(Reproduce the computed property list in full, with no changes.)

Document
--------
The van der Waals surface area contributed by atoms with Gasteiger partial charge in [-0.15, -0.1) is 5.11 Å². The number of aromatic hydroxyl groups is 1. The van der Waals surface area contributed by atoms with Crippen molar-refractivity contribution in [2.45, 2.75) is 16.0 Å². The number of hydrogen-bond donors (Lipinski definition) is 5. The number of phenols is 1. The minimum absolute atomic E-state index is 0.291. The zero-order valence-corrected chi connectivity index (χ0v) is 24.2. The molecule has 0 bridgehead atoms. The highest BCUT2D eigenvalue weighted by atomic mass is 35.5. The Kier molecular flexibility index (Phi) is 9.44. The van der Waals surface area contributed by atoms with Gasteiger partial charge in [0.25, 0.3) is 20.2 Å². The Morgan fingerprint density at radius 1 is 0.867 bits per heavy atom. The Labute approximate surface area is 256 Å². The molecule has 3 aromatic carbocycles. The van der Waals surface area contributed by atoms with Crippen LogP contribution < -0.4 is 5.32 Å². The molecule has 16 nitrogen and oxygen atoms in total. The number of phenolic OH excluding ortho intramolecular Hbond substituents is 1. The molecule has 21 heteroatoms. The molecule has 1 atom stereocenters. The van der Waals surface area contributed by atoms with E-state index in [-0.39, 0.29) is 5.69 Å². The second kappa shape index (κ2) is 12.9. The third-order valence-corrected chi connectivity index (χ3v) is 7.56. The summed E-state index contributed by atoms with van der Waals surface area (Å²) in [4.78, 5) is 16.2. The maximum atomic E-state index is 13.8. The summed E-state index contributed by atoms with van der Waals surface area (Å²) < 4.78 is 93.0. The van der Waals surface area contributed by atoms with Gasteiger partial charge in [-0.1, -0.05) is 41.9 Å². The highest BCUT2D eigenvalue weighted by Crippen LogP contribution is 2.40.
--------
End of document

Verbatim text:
The van der Waals surface area contributed by atoms with Gasteiger partial charge in [-0.15, -0.1) is 5.11 Å². The number of aromatic hydroxyl groups is 1. The van der Waals surface area contributed by atoms with Crippen molar-refractivity contribution in [2.45, 2.75) is 16.0 Å². The number of hydrogen-bond donors (Lipinski definition) is 5. The number of phenols is 1. The minimum absolute atomic E-state index is 0.291. The zero-order valence-corrected chi connectivity index (χ0v) is 24.2. The molecule has 0 bridgehead atoms. The highest BCUT2D eigenvalue weighted by atomic mass is 35.5. The Kier molecular flexibility index (Phi) is 9.44. The van der Waals surface area contributed by atoms with Gasteiger partial charge in [0.25, 0.3) is 20.2 Å². The Morgan fingerprint density at radius 1 is 0.867 bits per heavy atom. The Labute approximate surface area is 256 Å². The molecule has 3 aromatic carbocycles. The van der Waals surface area contributed by atoms with Crippen LogP contribution < -0.4 is 5.32 Å². The molecule has 16 nitrogen and oxygen atoms in total. The number of phenolic OH excluding ortho intramolecular Hbond substituents is 1. The molecule has 21 heteroatoms. The molecule has 1 atom stereocenters. The van der Waals surface area contributed by atoms with E-state index in [-0.39, 0.29) is 5.69 Å². The second kappa shape index (κ2) is 12.9. The third-order valence-corrected chi connectivity index (χ3v) is 7.56. The summed E-state index contributed by atoms with van der Waals surface area (Å²) in [4.78, 5) is 16.2. The maximum atomic E-state index is 13.8. The summed E-state index contributed by atoms with van der Waals surface area (Å²) < 4.78 is 93.0. The van der Waals surface area contributed by atoms with Gasteiger partial charge in [-0.1, -0.05) is 41.9 Å². The highest BCUT2D eigenvalue weighted by Crippen LogP contribution is 2.40.